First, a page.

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Football: Tardelli has the expertise in stress rapture

One person in particular will understand the pressures on the Italian and English players when they face each other in the Stadio Olimpico.

Marco Tardelli won a World Cup winners medal with Italy, and will be actively involved again in Saturday's game as the No 2 to the Italian coach Cesare Maldini. He talked to Jane Nottage.

For football fans around the world Marco Tardelli's passionate celebration of the spectacular second goal of the final against West Germany was one of the definitive images of the 1982 World Cup finals.

Yet little more than a fortnight earlier the Italians had been widely castigated by their own press and supporters. Tardelli, we can assume, knows all about pressure.

"In 1982 everyone said we were finished," he said. "We had enormous pressure on us, but that made us close ranks and unite. We were more together as a team than ever before. This kind of mental strength comes from within and it is this strength that we need to win on Saturday. I think in the end the team that wins will be the one with the right mental attitude as well as talent."

As far as talent is concerned, Tardelli is impressed by many of England's young players. "One of the best England players is Paul Scholes. He was on excellent form during the Tournoi in France last summer, and since then he has come into his own. He's dangerous because you don't see him but he inflicts the most damage. You think everything is under control when suddenly there he is threatening to score, and you think: `Where the hell did he come from?'

"David Beckham is another class player, although he has yet to score for England. But the man I fear most is Glenn Hoddle. He was a classy, elegant player with great vision and passing ability, and he has incorporated that in the team. He's changed the old 4-4-2 to bring five players in defence, and that combines the old style with the new. I also think both [Tony] Adams and [David] Seaman will be the cornerstones of England's defence."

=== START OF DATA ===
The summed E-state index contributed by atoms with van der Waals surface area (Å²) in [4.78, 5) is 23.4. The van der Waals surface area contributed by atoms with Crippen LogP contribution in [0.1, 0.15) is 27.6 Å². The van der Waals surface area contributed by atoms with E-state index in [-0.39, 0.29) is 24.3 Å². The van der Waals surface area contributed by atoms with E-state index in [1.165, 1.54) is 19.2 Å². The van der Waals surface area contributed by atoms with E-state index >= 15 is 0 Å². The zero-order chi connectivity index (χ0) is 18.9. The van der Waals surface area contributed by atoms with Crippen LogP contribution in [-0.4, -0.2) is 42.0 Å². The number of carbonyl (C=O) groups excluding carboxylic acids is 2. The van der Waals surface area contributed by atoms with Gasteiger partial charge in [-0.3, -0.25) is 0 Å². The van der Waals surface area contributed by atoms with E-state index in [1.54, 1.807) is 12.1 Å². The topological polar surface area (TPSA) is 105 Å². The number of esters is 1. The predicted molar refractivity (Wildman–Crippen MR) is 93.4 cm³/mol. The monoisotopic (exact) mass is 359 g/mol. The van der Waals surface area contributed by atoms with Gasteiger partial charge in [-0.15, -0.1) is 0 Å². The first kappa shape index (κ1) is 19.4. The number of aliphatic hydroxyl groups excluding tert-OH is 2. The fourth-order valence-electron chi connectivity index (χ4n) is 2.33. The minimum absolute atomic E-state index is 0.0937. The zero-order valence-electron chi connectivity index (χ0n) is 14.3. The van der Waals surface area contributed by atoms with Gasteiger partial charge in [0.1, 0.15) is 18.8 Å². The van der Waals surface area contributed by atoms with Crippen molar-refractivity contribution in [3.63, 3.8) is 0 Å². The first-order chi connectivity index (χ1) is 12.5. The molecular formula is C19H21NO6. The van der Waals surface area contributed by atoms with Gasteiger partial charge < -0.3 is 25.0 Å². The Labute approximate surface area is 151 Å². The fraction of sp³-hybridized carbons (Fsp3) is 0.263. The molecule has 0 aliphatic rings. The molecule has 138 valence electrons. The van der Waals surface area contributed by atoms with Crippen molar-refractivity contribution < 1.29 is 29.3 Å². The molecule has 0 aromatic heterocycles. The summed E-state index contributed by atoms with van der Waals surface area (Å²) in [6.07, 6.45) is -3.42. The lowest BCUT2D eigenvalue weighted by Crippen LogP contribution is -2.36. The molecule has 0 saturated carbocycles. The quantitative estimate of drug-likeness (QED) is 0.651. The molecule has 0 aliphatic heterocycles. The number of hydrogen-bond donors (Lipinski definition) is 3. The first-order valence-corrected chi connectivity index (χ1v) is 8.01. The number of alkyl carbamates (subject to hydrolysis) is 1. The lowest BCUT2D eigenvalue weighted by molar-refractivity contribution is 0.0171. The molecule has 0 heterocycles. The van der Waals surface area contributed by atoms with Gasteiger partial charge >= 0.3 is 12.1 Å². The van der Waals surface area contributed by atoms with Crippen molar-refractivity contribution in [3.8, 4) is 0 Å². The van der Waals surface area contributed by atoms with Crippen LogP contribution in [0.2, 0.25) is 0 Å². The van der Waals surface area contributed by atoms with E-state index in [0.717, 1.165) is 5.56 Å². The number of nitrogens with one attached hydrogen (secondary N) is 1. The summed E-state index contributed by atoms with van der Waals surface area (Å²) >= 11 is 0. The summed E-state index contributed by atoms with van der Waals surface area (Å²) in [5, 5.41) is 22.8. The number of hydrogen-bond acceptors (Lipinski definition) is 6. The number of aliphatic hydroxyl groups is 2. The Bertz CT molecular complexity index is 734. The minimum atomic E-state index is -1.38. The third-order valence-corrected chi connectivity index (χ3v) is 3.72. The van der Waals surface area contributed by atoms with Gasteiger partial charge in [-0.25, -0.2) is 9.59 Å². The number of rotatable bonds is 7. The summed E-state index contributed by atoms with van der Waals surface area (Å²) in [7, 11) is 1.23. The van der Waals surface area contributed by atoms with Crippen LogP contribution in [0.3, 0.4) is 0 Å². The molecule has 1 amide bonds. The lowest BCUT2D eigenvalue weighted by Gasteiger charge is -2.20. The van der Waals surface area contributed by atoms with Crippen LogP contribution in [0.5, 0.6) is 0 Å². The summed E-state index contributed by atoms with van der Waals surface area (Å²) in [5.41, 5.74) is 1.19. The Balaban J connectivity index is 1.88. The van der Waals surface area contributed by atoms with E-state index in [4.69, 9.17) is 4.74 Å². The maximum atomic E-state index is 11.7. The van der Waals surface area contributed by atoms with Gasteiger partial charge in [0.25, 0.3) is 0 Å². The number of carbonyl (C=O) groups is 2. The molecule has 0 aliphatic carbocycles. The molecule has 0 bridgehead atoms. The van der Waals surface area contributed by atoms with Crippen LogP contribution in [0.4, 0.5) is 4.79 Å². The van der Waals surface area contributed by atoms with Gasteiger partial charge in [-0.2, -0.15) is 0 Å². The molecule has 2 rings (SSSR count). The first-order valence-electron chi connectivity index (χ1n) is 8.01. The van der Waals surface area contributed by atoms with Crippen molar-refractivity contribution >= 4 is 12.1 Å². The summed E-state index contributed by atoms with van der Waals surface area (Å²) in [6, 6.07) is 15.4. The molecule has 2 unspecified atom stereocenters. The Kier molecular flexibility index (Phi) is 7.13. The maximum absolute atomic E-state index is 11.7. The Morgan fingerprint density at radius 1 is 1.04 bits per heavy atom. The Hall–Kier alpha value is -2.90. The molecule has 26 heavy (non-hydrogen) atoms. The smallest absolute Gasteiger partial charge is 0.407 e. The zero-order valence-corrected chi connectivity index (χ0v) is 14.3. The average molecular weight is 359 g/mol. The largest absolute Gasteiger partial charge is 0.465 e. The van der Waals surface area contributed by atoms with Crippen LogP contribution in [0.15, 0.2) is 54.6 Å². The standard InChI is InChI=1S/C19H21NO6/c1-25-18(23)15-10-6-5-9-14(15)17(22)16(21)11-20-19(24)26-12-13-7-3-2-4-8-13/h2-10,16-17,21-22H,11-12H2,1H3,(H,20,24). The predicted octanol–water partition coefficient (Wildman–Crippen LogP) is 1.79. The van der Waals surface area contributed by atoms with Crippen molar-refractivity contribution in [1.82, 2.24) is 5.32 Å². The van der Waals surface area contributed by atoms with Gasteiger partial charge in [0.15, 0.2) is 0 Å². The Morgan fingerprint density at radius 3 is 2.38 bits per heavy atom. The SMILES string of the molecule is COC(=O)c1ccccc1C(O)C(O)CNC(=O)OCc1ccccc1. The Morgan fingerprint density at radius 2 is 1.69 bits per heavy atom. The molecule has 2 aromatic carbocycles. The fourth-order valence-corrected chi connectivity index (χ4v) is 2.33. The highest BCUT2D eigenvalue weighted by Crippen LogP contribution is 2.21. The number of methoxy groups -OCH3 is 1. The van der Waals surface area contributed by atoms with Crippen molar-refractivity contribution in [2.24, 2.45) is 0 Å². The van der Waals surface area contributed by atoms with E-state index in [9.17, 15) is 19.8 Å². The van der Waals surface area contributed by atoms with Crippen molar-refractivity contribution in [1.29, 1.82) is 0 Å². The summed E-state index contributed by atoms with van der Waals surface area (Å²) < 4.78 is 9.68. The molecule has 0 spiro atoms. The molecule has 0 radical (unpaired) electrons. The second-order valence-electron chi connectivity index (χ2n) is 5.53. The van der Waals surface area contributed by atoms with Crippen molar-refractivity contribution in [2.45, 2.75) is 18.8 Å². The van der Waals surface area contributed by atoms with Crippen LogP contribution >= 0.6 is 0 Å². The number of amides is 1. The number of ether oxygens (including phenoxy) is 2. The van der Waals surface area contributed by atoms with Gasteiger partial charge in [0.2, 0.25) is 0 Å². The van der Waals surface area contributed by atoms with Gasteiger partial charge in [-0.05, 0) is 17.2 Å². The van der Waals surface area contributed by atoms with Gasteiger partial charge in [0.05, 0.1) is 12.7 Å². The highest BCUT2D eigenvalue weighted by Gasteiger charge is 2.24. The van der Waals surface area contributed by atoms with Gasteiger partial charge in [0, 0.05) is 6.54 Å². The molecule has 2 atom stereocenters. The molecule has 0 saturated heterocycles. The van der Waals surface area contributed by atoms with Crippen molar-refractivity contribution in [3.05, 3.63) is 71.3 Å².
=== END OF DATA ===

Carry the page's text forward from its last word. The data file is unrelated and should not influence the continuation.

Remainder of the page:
In recent weeks Tardelli has made several visits to Britain, taking in the games between Wimbledon and Crystal Palace, Chelsea and Arsenal, Manchester United and Chelsea, and Manchester United and Juventus. All provided opportunities for Tardelli to help Maldini. The two formed their partnership when they looked after the Italian under-21 side, and continued with it when Maldini was made coach of the national team last December.

Still the playing memories linger. "You know, when I walk into the Olympic Stadium on Saturday I will ask myself the same question that I always ask: `Could I still play?'" He pauses before smiling: "And the answer is always no. At first it was difficult to make the transition from player to management, but now I feel my new role is as stimulating as playing."

Things have changed since Tardelli's day, not least on the financial front. Does he think the huge pay packets have produced less hungry players? "Definitely. When you earn pounds 100,000 a year you are still hungry for more, but when you are on a contract worth several million pounds I think it takes away the edge."

Not that this will be a problem on Saturday. "When you have a place in the World Cup finals at stake you don't need pushing."